Ms. Triola got married later that year–presumably to said Sugar Daddy–but I don’t remember her married name. It’s a law in elementary school that all teacher’s names are whatever they are when you first meet them. I can’t learn a whole new surname because of your life milestone. I’m seven.

 

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Helping Your Middle School Student with his/her failing grades [FULL TEXT]

Originally published on March 30, 2017 in On Parenting, the Lifestyle section of the Washington Post. It needed trimming for WaPo but I wanted to put the full text on my site. It was really well received and even tweeted by the National Council for Teachers of English & Dad 2.0 Summit. 

Treat your middle schooler like a rattlesnake.

So it’s the end of March and your middle schooler’s grades are still unstable. And, to make matters worse, poor performance at school is eroding your child’s self-esteem. I know a few students who feel like their academic life is happening to them. Furthermore, parenting a middle school student is complicated. Questions about when you are helping or when you are helicoptering loom large.

But there’s still last quarter/trimester and that means there’s still time for improvement. I’ve taught English at secondary level, tutored middle school students in writing, and I’m a parent myself. Below I offer practical suggestions for helping your child become more self-directed and advocating for him in a way that’s not *gasp* helicoptering.

First, gather as much information as possible. There is so much lost in translation between the classroom and the home. Here’s what you need to know:

What are my child’s grades in each class? What are the consequences of failing a class?  How can I monitor those grades in between progress reports and report card distribution? Many schools use an online grade book where teachers, students, and parents have access to scores. This makes for fewer surprises when report cards are distributed. Find out what the consequences of academic failure are. Most schools address failing grades by removing students from extra-curricular activities. This policy is usually explicitly stated in the school handbook. If your child is highly invested in the musical or soccer team, this policy can be an effective motivator to improve those grades.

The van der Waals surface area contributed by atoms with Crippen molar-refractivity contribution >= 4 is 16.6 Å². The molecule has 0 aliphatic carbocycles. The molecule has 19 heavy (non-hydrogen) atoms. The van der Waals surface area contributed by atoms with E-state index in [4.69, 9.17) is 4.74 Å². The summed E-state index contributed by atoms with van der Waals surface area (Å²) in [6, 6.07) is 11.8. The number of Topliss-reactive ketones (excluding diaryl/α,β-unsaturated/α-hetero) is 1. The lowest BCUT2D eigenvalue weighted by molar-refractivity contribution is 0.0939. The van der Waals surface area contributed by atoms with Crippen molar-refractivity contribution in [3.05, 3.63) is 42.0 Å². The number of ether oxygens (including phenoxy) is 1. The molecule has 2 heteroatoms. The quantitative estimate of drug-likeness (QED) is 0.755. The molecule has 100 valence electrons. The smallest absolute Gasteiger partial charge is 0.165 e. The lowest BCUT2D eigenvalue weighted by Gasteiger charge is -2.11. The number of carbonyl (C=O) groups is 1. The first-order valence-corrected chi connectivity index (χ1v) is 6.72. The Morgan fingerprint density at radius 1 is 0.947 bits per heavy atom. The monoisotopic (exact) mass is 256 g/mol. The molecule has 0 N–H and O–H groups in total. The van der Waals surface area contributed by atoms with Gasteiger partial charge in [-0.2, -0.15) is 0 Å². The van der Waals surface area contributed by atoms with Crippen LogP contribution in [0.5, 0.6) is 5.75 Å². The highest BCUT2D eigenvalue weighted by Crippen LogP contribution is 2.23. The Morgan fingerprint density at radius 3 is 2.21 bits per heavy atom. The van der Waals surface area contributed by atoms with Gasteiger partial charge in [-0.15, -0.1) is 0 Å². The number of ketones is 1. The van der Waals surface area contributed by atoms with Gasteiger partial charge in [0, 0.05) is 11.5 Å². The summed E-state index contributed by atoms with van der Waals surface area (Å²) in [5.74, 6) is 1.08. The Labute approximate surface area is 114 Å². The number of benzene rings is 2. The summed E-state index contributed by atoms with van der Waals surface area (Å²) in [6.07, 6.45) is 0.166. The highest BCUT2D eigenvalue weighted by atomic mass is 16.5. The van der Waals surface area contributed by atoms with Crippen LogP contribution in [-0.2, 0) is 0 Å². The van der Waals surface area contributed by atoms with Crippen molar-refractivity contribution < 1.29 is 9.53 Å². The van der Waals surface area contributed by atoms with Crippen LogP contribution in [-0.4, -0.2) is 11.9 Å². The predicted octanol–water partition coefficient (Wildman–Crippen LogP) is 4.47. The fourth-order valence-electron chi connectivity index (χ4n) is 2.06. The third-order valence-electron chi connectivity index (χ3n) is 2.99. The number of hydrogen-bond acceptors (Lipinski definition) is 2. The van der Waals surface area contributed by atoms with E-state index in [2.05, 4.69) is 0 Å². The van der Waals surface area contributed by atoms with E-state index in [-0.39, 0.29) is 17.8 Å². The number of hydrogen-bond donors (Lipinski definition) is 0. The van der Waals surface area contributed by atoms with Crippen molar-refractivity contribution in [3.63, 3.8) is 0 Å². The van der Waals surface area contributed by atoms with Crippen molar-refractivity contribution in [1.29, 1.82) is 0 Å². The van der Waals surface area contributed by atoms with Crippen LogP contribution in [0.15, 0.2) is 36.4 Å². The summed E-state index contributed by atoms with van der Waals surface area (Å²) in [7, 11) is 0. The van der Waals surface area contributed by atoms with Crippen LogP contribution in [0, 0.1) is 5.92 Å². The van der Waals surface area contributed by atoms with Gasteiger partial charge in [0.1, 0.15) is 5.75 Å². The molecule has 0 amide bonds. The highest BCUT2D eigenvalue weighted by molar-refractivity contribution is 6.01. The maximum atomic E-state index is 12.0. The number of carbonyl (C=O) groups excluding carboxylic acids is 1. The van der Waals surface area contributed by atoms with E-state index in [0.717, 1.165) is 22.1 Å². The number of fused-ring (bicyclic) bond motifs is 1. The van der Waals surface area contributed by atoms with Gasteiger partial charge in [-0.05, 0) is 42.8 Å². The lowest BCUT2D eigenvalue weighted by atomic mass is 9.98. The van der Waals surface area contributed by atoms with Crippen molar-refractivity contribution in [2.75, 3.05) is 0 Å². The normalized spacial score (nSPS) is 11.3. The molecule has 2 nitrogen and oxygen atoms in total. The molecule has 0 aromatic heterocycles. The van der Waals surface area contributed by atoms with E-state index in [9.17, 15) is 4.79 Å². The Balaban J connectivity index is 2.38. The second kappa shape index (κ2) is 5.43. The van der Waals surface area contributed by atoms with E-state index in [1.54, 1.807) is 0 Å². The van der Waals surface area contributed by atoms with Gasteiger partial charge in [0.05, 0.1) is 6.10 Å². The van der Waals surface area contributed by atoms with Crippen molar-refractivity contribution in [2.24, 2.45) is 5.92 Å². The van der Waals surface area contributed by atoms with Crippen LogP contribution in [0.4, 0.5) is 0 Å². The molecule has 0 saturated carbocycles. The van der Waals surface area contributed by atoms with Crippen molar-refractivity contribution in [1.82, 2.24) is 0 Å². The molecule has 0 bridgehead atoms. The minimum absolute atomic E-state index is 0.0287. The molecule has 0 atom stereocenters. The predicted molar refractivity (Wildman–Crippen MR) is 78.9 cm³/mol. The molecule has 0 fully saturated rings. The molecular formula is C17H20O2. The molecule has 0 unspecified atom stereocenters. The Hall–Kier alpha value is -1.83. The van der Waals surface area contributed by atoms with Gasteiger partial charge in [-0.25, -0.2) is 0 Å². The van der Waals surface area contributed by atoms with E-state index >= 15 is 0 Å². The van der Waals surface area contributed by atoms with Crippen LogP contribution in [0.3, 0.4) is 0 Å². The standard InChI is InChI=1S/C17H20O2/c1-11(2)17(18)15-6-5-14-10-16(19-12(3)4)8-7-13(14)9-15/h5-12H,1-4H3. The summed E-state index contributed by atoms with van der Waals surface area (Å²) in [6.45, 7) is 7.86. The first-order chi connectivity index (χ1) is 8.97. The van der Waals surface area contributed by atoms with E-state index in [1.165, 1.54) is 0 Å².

In each class, how is the final grade for a marking period computed? Not all grades count equally. A quiz usually counts for far less than a test, project, or research paper. This information was probably outlined at the beginning of the school year. And while it’s likely that each department calculates grades differently, it’s unlikely that your child will remember how the grading in each class works.

What units will the teacher cover last quarter/trimester? What are the big assignments? Many teachers already know due dates for projects or can approximate dates for tests. Teachers plot out each marking period with learning objectives and assessments.

 Does the teacher have his/her own website where students and parents can access information? When I taught English, I had a simple website powered by Google sites. I uploaded PDFs of short stories, assignments, graphic organizers, and informational handouts. I updated my site regularly with homework assignments or “housekeeping” items (i.e. field trip money due). Browsing teacher websites is a good way to keep yourself informed about what’s going on in the classroom without having to email the teacher multiple times and wait for replies. Moreover, you can synthesize the information on the websites along with your child. This makes for teachable moments about web literacy at home.

Where does my kid lose the most points? Is she crumbling on tests? Does he hand in essays late? As a teacher and tutor, I can usually identify the defining factor in a student’s failing performance. For some it is time management. For others it is lack of study skills. Some come alive when we read aloud in class but have problems reading at home. If you want a full picture here, this conversation with your child’s teacher is best done over the phone or in person. Email works perfectly when your questions require concrete answers. But when a situation is emotionally charged (like one about your child failing at school), email fails because it requires too much nuance.

Second, make a plan with your child. I realize this is easier said than done and will require an unremitting amount patience and energy.